To communicate the shock we felt at the sight of the nearly-finished facilities really requires some before-and-after pictures, which I don’t have. It’s not that the new office is luxurious. It would certainly not set any hearts on fire in Silicon Valley or on Wall Street. But it is large and open and pristine, and it has a huge desk, guest seating, and a great deal of storage. I have a weakness for desks: give me a goodly expanse of open desk, a blank legal pad, and a pen, and I feel capable of great work.
The old office was, by comparison, a slum. And here is where we get into the theology of the thing. While it is true that the old office was in an old building which is in great need of renovation, its worst aspects—the really slummy aspects—were my doing. My office was one of several rooms that housed three people and a lot of hardware. It had become a warren of equipment, much of it broken or obsolete, and boxes of forms we no longer use. In part because it was so full of junk, and in part because of scheduling problems resulting from the whole little complex having its own keys and alarm codes, the housekeeping staff more or less abandoned us to our own devices years ago, except for emptying the trash. Consequently the whole area had become pretty grungy.
My office in particular was disheartening to say the least, and often elicited clearly heartfelt sympathy from visitors seeing it for the first time. Roughly one third of it was occupied by useless equipment which I, due to some mild neurosis, could not bring myself to discard: for example, a cabinet maybe three or four cubic feet in size containing two mighty 650 megabyte disk drives, which had housed a significant chunk of the college’s administrative database in 1991 or so. (If these numbers mean nothing to you, consider the fact that the laptop computer on which I am writing these words has about forty times that amount of storage.) Half the space was occupied by an enormous desk which was mostly covered in stacks of loose paper and trade magazines which I felt that I should look at but never did, and therefore did not discard. There was no place for a guest to sit (and I admit that as a typically introverted computer geek I did not consider this a problem, but rather the contrary). Ten years of spilling things while eating lunch at my desk combined with the fact that the room was only vacuumed every few months had left the cheap carpet, which was not merely not stain-repellent but positively stain-receptive, fairly nasty.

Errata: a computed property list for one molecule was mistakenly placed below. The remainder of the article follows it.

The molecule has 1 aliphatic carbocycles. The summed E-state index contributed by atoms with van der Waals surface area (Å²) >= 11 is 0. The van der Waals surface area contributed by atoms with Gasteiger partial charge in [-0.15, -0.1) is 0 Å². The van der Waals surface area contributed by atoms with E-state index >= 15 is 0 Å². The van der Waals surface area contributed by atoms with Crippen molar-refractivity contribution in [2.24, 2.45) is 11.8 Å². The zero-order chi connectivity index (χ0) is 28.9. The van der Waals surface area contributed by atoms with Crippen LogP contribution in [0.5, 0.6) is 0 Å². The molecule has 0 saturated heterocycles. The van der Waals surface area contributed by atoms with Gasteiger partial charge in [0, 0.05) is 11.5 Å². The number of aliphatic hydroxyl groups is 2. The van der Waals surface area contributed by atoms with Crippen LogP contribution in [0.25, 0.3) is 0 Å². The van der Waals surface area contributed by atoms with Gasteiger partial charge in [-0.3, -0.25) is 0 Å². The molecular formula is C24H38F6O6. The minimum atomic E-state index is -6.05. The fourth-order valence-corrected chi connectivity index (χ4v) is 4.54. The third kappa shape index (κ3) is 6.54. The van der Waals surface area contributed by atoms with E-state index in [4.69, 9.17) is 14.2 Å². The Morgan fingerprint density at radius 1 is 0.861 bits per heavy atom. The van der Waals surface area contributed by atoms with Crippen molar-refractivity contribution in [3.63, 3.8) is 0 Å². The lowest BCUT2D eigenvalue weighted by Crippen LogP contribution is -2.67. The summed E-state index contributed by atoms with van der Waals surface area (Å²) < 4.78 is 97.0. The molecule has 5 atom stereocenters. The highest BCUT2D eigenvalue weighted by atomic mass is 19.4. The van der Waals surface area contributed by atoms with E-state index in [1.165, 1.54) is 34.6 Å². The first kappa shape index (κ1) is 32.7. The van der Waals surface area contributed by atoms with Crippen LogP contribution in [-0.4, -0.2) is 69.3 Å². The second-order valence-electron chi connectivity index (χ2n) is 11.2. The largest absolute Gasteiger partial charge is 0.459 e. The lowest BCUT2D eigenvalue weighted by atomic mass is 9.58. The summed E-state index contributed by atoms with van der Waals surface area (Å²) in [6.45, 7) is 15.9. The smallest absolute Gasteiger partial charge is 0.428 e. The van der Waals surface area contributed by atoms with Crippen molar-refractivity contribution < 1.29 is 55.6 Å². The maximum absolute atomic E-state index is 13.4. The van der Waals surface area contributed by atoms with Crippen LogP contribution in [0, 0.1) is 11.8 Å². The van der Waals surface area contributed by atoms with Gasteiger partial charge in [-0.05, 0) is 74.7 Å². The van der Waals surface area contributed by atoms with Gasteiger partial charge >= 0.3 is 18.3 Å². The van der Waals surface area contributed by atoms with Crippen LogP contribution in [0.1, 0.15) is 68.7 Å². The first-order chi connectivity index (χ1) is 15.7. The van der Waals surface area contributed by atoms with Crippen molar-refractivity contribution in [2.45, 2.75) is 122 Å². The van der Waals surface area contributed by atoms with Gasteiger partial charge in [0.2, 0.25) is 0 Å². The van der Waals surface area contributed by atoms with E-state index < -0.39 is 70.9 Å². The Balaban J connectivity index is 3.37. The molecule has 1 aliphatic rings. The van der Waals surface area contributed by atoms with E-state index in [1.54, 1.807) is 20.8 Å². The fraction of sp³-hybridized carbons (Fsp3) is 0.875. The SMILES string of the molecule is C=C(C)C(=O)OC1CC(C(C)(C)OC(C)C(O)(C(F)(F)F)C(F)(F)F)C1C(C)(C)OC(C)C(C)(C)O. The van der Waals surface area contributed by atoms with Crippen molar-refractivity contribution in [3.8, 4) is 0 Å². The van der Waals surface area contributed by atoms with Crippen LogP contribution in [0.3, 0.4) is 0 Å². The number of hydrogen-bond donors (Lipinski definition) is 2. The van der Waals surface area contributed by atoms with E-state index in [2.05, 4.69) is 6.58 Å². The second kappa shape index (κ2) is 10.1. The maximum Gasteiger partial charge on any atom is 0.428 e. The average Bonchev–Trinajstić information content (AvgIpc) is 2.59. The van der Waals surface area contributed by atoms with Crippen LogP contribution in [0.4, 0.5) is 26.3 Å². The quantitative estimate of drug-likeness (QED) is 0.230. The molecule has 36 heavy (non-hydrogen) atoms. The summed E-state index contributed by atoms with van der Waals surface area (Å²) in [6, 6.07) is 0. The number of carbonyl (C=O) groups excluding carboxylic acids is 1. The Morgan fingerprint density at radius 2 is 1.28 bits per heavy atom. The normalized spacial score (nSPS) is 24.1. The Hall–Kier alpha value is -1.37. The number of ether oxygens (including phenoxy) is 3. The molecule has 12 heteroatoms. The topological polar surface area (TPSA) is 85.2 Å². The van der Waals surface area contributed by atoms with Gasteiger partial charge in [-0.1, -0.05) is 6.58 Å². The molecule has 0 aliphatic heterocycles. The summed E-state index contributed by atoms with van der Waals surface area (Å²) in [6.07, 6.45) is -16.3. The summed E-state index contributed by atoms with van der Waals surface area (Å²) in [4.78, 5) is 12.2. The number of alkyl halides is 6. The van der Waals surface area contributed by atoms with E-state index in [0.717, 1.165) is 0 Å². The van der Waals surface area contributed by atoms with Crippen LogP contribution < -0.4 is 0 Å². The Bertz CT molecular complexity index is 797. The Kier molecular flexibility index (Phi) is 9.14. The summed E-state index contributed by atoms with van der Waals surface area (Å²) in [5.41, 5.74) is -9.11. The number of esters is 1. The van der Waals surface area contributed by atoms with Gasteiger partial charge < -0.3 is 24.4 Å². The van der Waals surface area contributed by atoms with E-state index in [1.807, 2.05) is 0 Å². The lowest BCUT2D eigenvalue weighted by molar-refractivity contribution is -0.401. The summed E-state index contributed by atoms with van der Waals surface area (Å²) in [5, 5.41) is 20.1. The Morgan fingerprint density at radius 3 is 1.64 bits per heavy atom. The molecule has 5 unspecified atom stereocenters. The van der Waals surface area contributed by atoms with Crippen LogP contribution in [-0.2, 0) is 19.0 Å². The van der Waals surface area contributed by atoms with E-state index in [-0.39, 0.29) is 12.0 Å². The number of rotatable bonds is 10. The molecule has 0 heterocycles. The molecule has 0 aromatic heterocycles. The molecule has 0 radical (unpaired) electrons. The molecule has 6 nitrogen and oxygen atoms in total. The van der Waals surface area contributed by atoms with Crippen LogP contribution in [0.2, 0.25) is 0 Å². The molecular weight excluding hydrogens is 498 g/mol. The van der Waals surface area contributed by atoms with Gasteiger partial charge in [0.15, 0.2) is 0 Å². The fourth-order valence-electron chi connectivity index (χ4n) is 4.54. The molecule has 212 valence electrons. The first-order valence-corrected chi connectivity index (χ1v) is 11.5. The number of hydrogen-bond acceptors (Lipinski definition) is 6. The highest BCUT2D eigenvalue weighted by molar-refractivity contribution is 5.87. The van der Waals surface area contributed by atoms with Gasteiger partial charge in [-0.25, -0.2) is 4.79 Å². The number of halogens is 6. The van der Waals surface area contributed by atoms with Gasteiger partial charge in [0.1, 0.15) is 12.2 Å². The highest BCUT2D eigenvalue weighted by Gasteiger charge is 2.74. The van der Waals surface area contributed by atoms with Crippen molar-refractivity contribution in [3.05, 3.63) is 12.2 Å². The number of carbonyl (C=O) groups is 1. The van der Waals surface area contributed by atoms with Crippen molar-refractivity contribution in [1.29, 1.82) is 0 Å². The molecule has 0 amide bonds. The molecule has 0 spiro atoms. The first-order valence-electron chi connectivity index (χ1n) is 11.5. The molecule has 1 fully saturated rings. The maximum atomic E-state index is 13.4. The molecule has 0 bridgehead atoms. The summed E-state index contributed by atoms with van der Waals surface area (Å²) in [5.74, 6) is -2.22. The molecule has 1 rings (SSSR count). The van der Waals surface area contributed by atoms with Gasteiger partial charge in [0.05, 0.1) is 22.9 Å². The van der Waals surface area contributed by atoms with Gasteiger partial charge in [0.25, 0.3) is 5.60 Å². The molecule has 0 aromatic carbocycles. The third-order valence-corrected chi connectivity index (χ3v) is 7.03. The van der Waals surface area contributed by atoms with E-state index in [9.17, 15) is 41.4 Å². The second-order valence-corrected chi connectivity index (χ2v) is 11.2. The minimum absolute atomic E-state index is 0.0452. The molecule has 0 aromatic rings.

I am, in short, a grievous sinner given the unmerited grace of a fresh start. It wasn’t until I saw the nearly-completed building that I finally paid attention and realized just how much work and planning had gone into the project. Aside from the obvious monumental labors of the workers who did the actual construction, my colleagues in Academic Computing and Library Services had spent many long hours in meetings that were either difficult and contentious or deadly boring to make the thousands of decisions required.